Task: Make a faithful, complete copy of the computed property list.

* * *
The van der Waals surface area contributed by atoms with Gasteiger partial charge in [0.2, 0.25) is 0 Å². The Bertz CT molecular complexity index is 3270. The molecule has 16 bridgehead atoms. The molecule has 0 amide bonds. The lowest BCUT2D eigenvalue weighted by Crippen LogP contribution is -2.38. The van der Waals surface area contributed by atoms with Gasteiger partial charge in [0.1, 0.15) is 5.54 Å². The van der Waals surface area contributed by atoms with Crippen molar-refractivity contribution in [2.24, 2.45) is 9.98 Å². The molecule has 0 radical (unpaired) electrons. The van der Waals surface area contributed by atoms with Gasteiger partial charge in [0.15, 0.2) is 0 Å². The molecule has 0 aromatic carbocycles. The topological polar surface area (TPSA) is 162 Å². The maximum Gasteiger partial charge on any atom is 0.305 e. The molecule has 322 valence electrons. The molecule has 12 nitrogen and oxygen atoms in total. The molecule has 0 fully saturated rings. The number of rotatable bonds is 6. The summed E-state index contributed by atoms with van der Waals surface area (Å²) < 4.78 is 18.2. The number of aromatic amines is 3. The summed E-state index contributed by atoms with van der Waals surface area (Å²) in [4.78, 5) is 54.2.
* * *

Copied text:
The van der Waals surface area contributed by atoms with Gasteiger partial charge in [0.2, 0.25) is 0 Å². The Bertz CT molecular complexity index is 3270. The molecule has 16 bridgehead atoms. The molecule has 0 amide bonds. The lowest BCUT2D eigenvalue weighted by Crippen LogP contribution is -2.38. The van der Waals surface area contributed by atoms with Gasteiger partial charge in [0.1, 0.15) is 5.54 Å². The van der Waals surface area contributed by atoms with Crippen molar-refractivity contribution in [2.24, 2.45) is 9.98 Å². The molecule has 0 radical (unpaired) electrons. The van der Waals surface area contributed by atoms with Gasteiger partial charge in [0.15, 0.2) is 0 Å². The molecule has 0 aromatic carbocycles. The topological polar surface area (TPSA) is 162 Å². The maximum Gasteiger partial charge on any atom is 0.305 e. The molecule has 322 valence electrons. The molecule has 12 nitrogen and oxygen atoms in total. The molecule has 0 fully saturated rings. The number of rotatable bonds is 6. The summed E-state index contributed by atoms with van der Waals surface area (Å²) < 4.78 is 18.2. The number of aromatic amines is 3. The summed E-state index contributed by atoms with van der Waals surface area (Å²) in [4.78, 5) is 54.2.